9. F-Troupe Bow Brogue Oxford ($198): Durable yet dressy brogues just got the cutest makeover ever with this contrast bow. Be sure to slip on your best pair of sheer patterned socks with these flats.
“Take advantage of events like showers and break out your ultra-feminine pieces.” Try:
10. ASOS Salon Applique Petal Lace Skater Dress ($135): Covered in floral appliques — you can’t get more feminine-feeling than that, especially when styled with a romantically tousled updo.
11. Zara Layered Dress ($100): There are non-cheesy ways to wear ruffles, and this one — a single, ’70s-feeling overlay — happens to also include a cape to cut the frill factor even more. Turn up the drama with lace-up sandals or tame it with block heels.
12. Urban Outfitters Kimchi Blue Medallion Fit Flare Dress ($79): The combination of this curvy silhouette, delicate lace and soft pastel hue make this dress a girly girl dream. Keep the look ultra elegant with black kitten heels.
What are your go-to styles for your biggest spring events? Tell us how you choose your outfits for each occasion in the comments below.
(Photo via Michael Buckner/Getty)
Welcome to Selfmade Finance School, our new money series with Block Advisors to help small business owners with their tax, bookkeeping, and payroll needs year-round. This week, we explore the tax implications of bringing family members into your business.
The question for today is this: Does hiring your family members make sense for your business? Let me be clear. This is not a piece about whether hiring your family members makes sense for your relationships with those family members. As someone who is part of a family business, I could fill up a lot more than 600 words on my opinions about that. For today's purposes, we focus on whether it makes sense from an overall "good business and tax implication" perspective. As it turns out, there is a decent amount of tax nuance when it comes to employing your family. Let's break it down based on relationship to the employee:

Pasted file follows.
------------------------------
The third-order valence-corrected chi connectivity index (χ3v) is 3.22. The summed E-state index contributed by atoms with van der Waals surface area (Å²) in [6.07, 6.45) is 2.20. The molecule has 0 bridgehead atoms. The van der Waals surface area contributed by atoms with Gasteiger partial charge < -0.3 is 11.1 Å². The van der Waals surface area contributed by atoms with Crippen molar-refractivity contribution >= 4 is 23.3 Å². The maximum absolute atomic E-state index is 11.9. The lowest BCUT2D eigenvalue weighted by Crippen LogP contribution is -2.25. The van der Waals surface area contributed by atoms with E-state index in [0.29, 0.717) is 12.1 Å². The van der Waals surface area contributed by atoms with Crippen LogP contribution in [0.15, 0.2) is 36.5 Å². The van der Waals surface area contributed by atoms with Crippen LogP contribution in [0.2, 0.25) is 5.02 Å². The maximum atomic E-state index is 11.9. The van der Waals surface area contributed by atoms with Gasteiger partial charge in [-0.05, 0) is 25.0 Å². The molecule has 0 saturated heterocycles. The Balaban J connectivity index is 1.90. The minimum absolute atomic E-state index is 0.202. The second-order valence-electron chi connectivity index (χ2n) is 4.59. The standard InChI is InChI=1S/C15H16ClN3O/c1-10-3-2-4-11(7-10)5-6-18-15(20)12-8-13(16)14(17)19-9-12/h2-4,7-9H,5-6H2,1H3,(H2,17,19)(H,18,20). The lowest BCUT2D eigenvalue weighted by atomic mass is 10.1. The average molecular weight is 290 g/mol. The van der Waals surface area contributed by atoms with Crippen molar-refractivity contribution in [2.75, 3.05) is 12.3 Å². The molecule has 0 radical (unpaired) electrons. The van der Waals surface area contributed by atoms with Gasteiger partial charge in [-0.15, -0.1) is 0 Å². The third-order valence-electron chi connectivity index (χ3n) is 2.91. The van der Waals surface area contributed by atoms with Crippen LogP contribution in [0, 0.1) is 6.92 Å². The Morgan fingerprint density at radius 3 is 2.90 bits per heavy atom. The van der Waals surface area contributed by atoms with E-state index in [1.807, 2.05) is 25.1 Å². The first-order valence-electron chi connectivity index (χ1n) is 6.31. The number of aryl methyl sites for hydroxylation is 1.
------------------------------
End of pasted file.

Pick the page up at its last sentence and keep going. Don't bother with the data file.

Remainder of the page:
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Spouses Who Are In Business Together
Personally, if I had to be in business with my husband, it would not go well. However, many couples build viable, strong businesses together and I say, good for them! Depending on how you have your business entity structured, it will make a big difference on the tax treatment of you and your spouse working as partners. Because a business jointly owned and operated by a married couple is generally treated as a partnership for Federal tax purposes, the spouses must comply with filing and record keeping requirements imposed on partnerships and their partners. The election to file two Schedule C (Form 1040) forms, (one for each spouse) permits certain married co-owners to avoid filing partnership returns, provided that each spouse separately reports a share of all the businesses' items of income, gain, loss, deduction, and credit. Under the election, both spouses will be subject to self-employment tax and on net earnings from self-employment and receive credit for Social Security earnings.